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Subject:light as adjective (not) From:Randy Allen Harris <raha -at- WATARTS -dot- UWATERLOO -dot- CA> Date:Mon, 14 Feb 1994 08:16:35 -0500
From Paul D. Marvel:
>> In the term "light wave," light is an adjective because it qualifies what
>> kind of wave you're talking about. There ae gravity waves (maybe),
>> electro-magnetic waves, etc. Physicists use "light" to specify
>> electro-magnetic radiation between certain wavelengths.
>> Paul D. Marvel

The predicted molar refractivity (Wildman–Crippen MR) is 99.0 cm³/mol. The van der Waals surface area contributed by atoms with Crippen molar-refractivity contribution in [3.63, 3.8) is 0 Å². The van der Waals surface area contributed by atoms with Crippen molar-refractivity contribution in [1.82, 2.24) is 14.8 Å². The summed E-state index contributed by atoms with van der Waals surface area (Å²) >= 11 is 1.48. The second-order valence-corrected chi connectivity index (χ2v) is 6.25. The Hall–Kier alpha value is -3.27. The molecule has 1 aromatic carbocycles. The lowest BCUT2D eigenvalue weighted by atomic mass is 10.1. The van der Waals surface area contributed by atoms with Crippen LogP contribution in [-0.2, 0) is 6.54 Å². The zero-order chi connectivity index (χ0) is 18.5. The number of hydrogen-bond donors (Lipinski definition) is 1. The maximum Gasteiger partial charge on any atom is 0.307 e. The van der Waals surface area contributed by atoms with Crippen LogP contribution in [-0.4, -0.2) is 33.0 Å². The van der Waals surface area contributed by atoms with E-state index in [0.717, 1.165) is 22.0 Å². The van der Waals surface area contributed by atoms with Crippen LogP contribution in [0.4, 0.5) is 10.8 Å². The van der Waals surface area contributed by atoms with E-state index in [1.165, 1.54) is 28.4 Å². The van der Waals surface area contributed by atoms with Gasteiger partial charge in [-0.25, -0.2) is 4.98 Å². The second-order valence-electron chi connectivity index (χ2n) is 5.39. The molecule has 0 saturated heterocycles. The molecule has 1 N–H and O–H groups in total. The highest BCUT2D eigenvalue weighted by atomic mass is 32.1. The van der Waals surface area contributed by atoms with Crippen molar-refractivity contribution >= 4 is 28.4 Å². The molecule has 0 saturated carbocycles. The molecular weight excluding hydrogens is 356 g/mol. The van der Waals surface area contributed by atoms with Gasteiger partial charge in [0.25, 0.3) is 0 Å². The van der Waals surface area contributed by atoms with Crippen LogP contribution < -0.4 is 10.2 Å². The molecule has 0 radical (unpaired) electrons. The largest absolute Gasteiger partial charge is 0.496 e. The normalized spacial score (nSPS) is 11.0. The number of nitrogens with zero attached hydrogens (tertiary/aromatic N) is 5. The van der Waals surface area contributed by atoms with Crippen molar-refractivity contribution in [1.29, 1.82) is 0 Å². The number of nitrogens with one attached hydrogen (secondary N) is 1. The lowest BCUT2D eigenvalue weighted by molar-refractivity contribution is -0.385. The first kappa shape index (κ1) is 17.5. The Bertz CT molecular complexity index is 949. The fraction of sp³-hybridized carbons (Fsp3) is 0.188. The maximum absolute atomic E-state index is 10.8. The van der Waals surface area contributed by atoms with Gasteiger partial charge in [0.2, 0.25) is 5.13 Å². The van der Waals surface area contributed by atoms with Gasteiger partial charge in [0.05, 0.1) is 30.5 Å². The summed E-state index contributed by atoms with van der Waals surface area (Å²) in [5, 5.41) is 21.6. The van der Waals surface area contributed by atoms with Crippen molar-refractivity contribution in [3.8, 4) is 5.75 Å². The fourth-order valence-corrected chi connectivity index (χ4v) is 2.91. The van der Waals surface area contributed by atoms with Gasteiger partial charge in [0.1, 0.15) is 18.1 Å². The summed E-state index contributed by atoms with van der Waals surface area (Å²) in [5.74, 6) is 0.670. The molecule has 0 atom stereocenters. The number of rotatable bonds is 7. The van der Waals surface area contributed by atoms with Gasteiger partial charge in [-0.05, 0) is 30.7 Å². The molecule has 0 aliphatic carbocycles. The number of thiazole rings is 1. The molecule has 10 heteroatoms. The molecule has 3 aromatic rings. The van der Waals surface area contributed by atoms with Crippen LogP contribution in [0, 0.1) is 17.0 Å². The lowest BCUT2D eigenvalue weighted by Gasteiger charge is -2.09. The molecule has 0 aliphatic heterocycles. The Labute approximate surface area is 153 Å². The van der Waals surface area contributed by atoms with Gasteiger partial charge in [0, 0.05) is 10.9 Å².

Which got this reply from Robert Bononno:
>I'm not sure it's actually a modifier. You can't find this usage of
>"light" in Webster's, for example. A "light wave" is a wave of light. I
>do understand the basic physics involved and know that light is only a
>small part of the em spectrum (located between UV and IR). I'm not sure,
>however, that physicists only use the word "light" to refer to visible
>light. (We use "dark light" to refer to parts of the UV spectrum.)
"Light" in "light wave" is clearly a modifier, though it's not an
adjective. Lots of nouns modify other nouns ("library hours", "school
night", "user interface", etc.)
-------======= * =======-------
Randy Allen Harris
raha -at- watarts -dot- uwaterloo -dot- ca
Rhetoric and Professional Writing, Department of English, University of
Waterloo, Waterloo ON N2L 3G1, CANADA; 519 885-1211, x5362; FAX: 519 884-8995